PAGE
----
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The Life of William late Earl of Mansfield. By John Holli
day, of Lincoln's Inn, Esq. F.R.S. and Barrisier at Law. 410. 11. 1s. Boards. Elmfly. 1797.
THE biographical department of English literature has been juftly reproached for a deficiency in the article of EMINENT LAWYERS; and the circumstance is not less a subject of surprise than of regret. Whatever paucity of incident may in general attend the lives of those who are devoted to the various branches of abstract learning, a similar barrenness of biographic materials will seldom be found in the private history of the chosen few, among the gentlemen of the long robe, whóarrive at profeffional diftinction : on the contrary, their lives are frequently distinguished by the trials of fortitude, and the struggles of perseverance; or, if auspicious patronage prepares a smoother way to legal eminence, there may yet be reasons which render a literary portrait of the fortunate individual peculiarly interesting to the public.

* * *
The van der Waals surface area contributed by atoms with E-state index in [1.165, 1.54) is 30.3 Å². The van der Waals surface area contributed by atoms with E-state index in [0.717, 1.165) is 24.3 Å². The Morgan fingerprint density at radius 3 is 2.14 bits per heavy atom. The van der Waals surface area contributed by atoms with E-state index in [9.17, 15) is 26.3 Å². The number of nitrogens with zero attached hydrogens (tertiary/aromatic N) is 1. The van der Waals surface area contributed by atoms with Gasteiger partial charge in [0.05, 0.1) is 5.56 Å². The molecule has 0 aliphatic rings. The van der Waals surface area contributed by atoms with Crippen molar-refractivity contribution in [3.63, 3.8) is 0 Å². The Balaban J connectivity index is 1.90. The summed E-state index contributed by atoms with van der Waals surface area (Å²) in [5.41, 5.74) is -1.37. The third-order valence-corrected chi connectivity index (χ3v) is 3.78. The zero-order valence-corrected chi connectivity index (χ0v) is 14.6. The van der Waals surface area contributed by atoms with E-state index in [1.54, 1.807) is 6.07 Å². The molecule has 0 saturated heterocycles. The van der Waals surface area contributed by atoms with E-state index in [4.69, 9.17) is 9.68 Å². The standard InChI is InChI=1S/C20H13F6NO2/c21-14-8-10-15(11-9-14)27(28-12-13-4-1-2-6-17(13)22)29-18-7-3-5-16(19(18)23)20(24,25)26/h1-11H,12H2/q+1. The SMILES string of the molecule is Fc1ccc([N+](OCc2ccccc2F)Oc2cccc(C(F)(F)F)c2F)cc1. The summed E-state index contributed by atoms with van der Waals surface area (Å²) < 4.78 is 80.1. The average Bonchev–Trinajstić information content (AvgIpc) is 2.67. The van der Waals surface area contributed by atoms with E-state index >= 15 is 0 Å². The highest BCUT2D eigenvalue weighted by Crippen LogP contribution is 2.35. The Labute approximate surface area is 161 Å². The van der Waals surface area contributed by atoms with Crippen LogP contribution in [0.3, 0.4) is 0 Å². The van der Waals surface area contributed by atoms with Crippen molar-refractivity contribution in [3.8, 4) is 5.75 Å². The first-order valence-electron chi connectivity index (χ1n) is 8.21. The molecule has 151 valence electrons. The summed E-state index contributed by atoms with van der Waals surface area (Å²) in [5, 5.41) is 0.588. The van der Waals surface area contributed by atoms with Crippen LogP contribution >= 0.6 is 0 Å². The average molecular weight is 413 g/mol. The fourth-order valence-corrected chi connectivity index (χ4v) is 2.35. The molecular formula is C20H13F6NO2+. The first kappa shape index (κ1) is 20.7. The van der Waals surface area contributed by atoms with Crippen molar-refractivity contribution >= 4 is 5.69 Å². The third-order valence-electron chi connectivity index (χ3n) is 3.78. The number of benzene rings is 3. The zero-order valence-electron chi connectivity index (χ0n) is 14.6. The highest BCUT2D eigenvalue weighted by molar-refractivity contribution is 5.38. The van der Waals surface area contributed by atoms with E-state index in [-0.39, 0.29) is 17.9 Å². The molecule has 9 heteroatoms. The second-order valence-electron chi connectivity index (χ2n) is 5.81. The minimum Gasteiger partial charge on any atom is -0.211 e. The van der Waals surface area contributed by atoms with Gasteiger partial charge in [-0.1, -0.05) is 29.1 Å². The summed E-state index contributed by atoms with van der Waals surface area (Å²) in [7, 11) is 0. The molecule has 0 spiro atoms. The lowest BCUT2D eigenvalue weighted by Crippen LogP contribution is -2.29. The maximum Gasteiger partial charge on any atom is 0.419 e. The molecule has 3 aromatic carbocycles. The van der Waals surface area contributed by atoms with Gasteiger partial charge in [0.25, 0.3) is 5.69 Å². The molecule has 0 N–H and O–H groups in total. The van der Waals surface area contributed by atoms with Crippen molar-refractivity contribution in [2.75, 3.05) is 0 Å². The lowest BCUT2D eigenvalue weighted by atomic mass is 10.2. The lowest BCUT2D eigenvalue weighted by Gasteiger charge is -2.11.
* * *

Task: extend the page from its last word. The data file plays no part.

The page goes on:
The latter description characterises the illustrious subject of thefe memoirs. To attract the discriminating favour of a Hardwicke, and to obtain the immortal panegyric of a Pope, were circumstances sufficient to give celebrity to the career of lord Mansfield, while employed in the duties of the advocate. That part of his life is confequently deftitute of the eventful complexion fo favourable to the delineations of the biographer. If we view him, however, in the capacity of a judge, it must be allowed that the fagacious equity of his decisions, the falcinating eloquence with which he adorned the dry topics of jurisprudence, and the personal dignity and affability which diftinguished his performance of the functions of his high magisterial situation, afford a very striking theme for literary eulogium.
The want of a proper tribute to these fplendid qualifications is thus noticed by the writer of the present work. • The author of these sheets has, during four revolving years, CRIT. REV. VOL. XXII. Jan, 1798.